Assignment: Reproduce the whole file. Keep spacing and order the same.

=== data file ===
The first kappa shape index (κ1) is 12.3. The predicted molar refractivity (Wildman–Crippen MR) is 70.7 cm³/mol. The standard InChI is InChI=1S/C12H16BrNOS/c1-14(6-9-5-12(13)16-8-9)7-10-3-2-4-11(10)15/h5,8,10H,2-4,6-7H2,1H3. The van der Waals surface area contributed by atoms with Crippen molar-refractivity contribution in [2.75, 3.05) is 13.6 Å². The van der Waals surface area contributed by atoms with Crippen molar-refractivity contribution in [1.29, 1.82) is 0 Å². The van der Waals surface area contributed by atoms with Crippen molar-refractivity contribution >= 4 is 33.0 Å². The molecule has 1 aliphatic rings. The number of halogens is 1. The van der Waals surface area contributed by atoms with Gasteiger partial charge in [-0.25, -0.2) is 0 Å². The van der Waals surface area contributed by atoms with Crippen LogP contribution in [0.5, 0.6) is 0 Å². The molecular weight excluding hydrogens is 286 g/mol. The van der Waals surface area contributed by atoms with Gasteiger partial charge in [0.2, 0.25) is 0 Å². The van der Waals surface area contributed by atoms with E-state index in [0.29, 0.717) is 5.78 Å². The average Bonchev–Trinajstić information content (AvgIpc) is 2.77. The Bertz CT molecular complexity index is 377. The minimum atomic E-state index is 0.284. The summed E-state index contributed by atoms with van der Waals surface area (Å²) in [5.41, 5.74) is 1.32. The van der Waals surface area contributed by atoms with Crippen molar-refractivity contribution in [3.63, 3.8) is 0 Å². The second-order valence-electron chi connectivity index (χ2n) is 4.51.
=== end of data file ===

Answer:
The first kappa shape index (κ1) is 12.3. The predicted molar refractivity (Wildman–Crippen MR) is 70.7 cm³/mol. The standard InChI is InChI=1S/C12H16BrNOS/c1-14(6-9-5-12(13)16-8-9)7-10-3-2-4-11(10)15/h5,8,10H,2-4,6-7H2,1H3. The van der Waals surface area contributed by atoms with Crippen molar-refractivity contribution in [2.75, 3.05) is 13.6 Å². The van der Waals surface area contributed by atoms with Crippen molar-refractivity contribution in [1.29, 1.82) is 0 Å². The van der Waals surface area contributed by atoms with Crippen molar-refractivity contribution >= 4 is 33.0 Å². The molecule has 1 aliphatic rings. The number of halogens is 1. The van der Waals surface area contributed by atoms with Gasteiger partial charge in [-0.25, -0.2) is 0 Å². The van der Waals surface area contributed by atoms with Crippen LogP contribution in [0.5, 0.6) is 0 Å². The molecular weight excluding hydrogens is 286 g/mol. The van der Waals surface area contributed by atoms with Gasteiger partial charge in [0.2, 0.25) is 0 Å². The van der Waals surface area contributed by atoms with E-state index in [0.29, 0.717) is 5.78 Å². The average Bonchev–Trinajstić information content (AvgIpc) is 2.77. The Bertz CT molecular complexity index is 377. The minimum atomic E-state index is 0.284. The summed E-state index contributed by atoms with van der Waals surface area (Å²) in [5.41, 5.74) is 1.32. The van der Waals surface area contributed by atoms with Crippen molar-refractivity contribution in [3.63, 3.8) is 0 Å². The second-order valence-electron chi connectivity index (χ2n) is 4.51.